Targeting neovascularization, which may play an essential role in the pathophysiology of hypertensive retinopathy, appears to be encouraging. Bevacizumab, an anti-VEGF antibody, is widely used in ophthalmology for the treatment of diseases associated with increased vascular permeability, such as exudative age-related macular degeneration (AMD) and DR [106]. Vascular leakage also appears in the course of malignant hypertensive retinopathy. When hypertensive retinopathy enters its exudative stage, BRB damage and increased vascular permeability occurs [36]. Intraocular injections of anti-VEGF antibody were used successfully in 2 patients with hypertension and malignant hypertensive retinopathy with the presence of macular and optic disc edema. One month after the injection, visual acuity improved, and the lesions characteristic of the exudative stage disappeared [107]. This is not the only report of the possible effectiveness of anti-VEGF antibody treatment in malignant retinopathy. Three other cases, 2 with the use of Bevacizumab and 1 with the use of Ranibizumab, which is also an anti-VEGF antibody, confirmed their efficacy [108–111]. The decision to apply a Ranibizumab injection was based on the lack of improvement in the retinal image in the course of malignant hypertensive retinopathy, despite extensive BP control. Therefore, targeting VEGF and neovascularization as a potential pathomechanism of malignant hypertensive retinopathy appears to be reasonable.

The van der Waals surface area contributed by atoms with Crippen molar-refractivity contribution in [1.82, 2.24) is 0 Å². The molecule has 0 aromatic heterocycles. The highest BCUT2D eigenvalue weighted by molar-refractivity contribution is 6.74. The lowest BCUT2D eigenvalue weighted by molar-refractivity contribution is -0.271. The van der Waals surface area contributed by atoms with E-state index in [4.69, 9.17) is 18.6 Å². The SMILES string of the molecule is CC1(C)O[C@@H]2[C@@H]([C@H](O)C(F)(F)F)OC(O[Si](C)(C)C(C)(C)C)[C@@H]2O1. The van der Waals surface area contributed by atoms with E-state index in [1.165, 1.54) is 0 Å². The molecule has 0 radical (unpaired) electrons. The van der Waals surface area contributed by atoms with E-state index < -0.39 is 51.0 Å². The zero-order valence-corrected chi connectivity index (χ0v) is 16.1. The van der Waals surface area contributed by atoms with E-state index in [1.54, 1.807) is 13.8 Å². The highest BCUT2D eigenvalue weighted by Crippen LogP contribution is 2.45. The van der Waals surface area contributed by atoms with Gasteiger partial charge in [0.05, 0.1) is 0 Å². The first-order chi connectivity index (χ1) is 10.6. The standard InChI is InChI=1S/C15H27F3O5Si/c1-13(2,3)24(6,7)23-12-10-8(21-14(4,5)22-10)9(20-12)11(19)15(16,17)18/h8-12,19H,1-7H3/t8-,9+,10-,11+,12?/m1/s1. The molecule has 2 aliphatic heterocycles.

Predictive Value of Hypertensive Retinopathy


Changes in the retina that indicate a significant progression of retinopathy have been proven to be strongly associated with the occurrence of cardiovascular diseases. Advanced lesions can predict congestive heart failure and cardiovascular mortality, independent of BP and other risk factors [112]. Wang et al analyzed the results of 2 extensive cohort studies, the Beaver Dam Eye Study and the Blue Mountains Eye Study, which both assessed the diameter of the retinal vessels. These studies made it possible to establish a link between retinal vascular diameter and risk of CHD and stroke in middle-aged persons [113]. Another meta-analysis of over 21 000 patients indicates that both narrower retinal arterioles and wider retinal venules are correlated with a higher risk of CHD in women, but not in men. The above findings might support the thesis that coronary microvascular dysfunction plays an important role in the pathogenesis of CHD [114,115].

Hypertension, especially when insufficiently controlled or untreated, leads to the development of left ventricular hypertrophy (LVH). Previous studies have shown a close association between advanced hypertensive retinopathy and LVH, and that hypertensive retinopathy doubles the risk of LVH [116]. The results of recent research suggest that retinal arteriole narrowing may be as accurate as BP measurement in predicting LVH [117,118]. The coincidence of changes in retinal vessel diameter and HMOD, expressed as LVH and ventricular remodeling, has also been studied. Based on the images of digital retinography performed in hypertensive patients, AVR was shown to be correlated with the presence of HMOD in the form of LVH [119].